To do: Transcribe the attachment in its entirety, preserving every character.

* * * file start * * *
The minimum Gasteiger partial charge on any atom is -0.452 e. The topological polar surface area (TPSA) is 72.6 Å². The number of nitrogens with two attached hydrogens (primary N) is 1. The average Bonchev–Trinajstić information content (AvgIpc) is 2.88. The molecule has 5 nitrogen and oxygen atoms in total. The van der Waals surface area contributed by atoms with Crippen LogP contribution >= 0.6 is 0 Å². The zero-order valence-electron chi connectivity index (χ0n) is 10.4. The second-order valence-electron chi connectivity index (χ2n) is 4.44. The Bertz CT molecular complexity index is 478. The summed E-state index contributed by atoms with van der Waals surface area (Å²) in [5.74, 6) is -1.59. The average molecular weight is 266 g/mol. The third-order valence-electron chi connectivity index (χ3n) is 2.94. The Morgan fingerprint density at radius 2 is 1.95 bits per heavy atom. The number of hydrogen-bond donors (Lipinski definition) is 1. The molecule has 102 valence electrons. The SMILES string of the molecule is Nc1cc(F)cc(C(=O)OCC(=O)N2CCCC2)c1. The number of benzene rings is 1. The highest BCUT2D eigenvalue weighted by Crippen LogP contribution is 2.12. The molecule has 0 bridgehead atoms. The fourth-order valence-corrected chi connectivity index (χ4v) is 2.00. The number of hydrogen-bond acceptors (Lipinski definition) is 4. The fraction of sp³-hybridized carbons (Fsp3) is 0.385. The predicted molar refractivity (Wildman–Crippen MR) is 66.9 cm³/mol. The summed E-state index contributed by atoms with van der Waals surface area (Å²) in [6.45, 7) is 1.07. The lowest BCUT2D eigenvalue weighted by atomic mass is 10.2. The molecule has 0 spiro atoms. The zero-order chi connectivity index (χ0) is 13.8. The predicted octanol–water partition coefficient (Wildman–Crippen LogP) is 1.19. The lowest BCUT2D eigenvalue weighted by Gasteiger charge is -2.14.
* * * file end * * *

The minimum Gasteiger partial charge on any atom is -0.452 e. The topological polar surface area (TPSA) is 72.6 Å². The number of nitrogens with two attached hydrogens (primary N) is 1. The average Bonchev–Trinajstić information content (AvgIpc) is 2.88. The molecule has 5 nitrogen and oxygen atoms in total. The van der Waals surface area contributed by atoms with Crippen LogP contribution >= 0.6 is 0 Å². The zero-order valence-electron chi connectivity index (χ0n) is 10.4. The second-order valence-electron chi connectivity index (χ2n) is 4.44. The Bertz CT molecular complexity index is 478. The summed E-state index contributed by atoms with van der Waals surface area (Å²) in [5.74, 6) is -1.59. The average molecular weight is 266 g/mol. The third-order valence-electron chi connectivity index (χ3n) is 2.94. The Morgan fingerprint density at radius 2 is 1.95 bits per heavy atom. The number of hydrogen-bond donors (Lipinski definition) is 1. The molecule has 102 valence electrons. The SMILES string of the molecule is Nc1cc(F)cc(C(=O)OCC(=O)N2CCCC2)c1. The number of benzene rings is 1. The highest BCUT2D eigenvalue weighted by Crippen LogP contribution is 2.12. The molecule has 0 bridgehead atoms. The fourth-order valence-corrected chi connectivity index (χ4v) is 2.00. The number of hydrogen-bond acceptors (Lipinski definition) is 4. The fraction of sp³-hybridized carbons (Fsp3) is 0.385. The predicted molar refractivity (Wildman–Crippen MR) is 66.9 cm³/mol. The summed E-state index contributed by atoms with van der Waals surface area (Å²) in [6.45, 7) is 1.07. The lowest BCUT2D eigenvalue weighted by atomic mass is 10.2. The molecule has 0 spiro atoms. The zero-order chi connectivity index (χ0) is 13.8. The predicted octanol–water partition coefficient (Wildman–Crippen LogP) is 1.19. The lowest BCUT2D eigenvalue weighted by Gasteiger charge is -2.14.